New to these questions? See these notes first, along with Set #1 .
- When you are looking back at your parenting, what is one thing do you suspect you’ll wish you did differently?
- What specific action makes you feel most loved? (i.e. If someone listens to me. If someone touches me. If someone asks me good questions and draws me out. For more ideas on this, see these posts on 20 practical ideas for each love language.)
- A previous question asked about one of the highest compliments you’ve ever received. Talk about meaningful things people have said to you (not necessarily compliments). (i.e. I felt validated when someone with whom I’d had a conflict for a long time came and apologized. Or, My dad said he was proud of the man I’d become.)
- If you could take a class or learn a skill, what would that class or skill be?
- What do you daydream about?
- A previous question mentioned what made you feel immediately connected or disconnected to a person. What qualities do you immediately find magnetic about a person—and what qualities are immediately off-putting?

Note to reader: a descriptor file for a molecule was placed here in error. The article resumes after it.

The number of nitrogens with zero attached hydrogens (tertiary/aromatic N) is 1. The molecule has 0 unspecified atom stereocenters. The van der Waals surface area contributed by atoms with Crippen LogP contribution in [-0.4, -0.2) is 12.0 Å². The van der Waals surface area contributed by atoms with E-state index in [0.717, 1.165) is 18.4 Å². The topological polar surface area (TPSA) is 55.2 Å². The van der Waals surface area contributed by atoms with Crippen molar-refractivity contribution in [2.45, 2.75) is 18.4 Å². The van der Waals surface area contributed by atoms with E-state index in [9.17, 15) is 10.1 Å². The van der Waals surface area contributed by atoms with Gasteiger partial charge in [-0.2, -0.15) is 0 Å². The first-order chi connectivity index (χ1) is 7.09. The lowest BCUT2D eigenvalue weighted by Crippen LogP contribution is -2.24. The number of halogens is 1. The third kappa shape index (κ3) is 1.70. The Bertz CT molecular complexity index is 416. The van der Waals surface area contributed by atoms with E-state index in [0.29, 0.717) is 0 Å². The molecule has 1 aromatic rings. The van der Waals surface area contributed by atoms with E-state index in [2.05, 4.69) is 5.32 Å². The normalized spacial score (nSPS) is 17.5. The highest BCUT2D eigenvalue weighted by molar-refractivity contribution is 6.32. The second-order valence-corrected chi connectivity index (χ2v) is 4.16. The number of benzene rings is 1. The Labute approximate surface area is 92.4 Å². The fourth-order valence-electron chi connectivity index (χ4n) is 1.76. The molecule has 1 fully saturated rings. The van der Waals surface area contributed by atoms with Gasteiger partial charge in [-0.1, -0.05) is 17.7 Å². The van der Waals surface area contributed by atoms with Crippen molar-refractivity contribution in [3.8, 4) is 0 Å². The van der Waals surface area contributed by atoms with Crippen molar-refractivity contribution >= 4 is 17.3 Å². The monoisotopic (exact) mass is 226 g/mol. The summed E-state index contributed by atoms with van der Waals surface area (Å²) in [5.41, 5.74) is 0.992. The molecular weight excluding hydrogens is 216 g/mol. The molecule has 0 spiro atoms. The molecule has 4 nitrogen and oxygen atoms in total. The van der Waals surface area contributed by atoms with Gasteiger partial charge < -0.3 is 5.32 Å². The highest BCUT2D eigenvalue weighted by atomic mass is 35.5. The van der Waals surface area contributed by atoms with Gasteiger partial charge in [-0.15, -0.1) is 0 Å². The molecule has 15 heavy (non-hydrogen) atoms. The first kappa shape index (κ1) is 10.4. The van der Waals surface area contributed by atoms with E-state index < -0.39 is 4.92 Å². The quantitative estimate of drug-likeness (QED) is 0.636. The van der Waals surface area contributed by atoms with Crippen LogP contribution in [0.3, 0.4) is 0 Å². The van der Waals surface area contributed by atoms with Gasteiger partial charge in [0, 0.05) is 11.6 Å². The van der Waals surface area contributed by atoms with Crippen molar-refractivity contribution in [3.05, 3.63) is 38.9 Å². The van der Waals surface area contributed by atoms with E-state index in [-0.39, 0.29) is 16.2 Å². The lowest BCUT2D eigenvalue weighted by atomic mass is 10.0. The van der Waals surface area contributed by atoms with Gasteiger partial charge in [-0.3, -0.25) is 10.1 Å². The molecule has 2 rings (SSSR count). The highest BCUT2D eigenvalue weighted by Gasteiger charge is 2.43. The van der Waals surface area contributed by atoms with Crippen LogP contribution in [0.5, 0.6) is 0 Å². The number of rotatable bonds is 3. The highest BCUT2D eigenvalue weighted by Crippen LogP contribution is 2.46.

- At what times in your life have you felt closest to God, or when do you feel closest to God now?
- When Jesus was tempted in the Bible (Matthew 4), he was tempted by three key lies. What lies about yourself or reality or God are you most likely to believe—in the “tapes” that play over and over in your head? (Talk together about God’s truth that would counter those lies, like Jesus did.)
- Talk about a realization (or more than one) that changed your perspective and understanding of your parents. (i.e. I had no idea my dad had experienced that. I was clueless to the pressures my mom was facing. I see now that my expectations were largely unrealistic.
- What are symptoms that tell you that you’re weary and/or not doing well? (i.e. I snap at my kids. When I wake up in the morning, my jaw is sore. I daydream about being alone and doing whatever I want.)
Like these? Consider subscribing to A Generous Grace and receive a FREE E-BOOK of Discussion Questions to Better Understand Your Family’s Subculture. They’re great to process with a friend, spouse, or small group.
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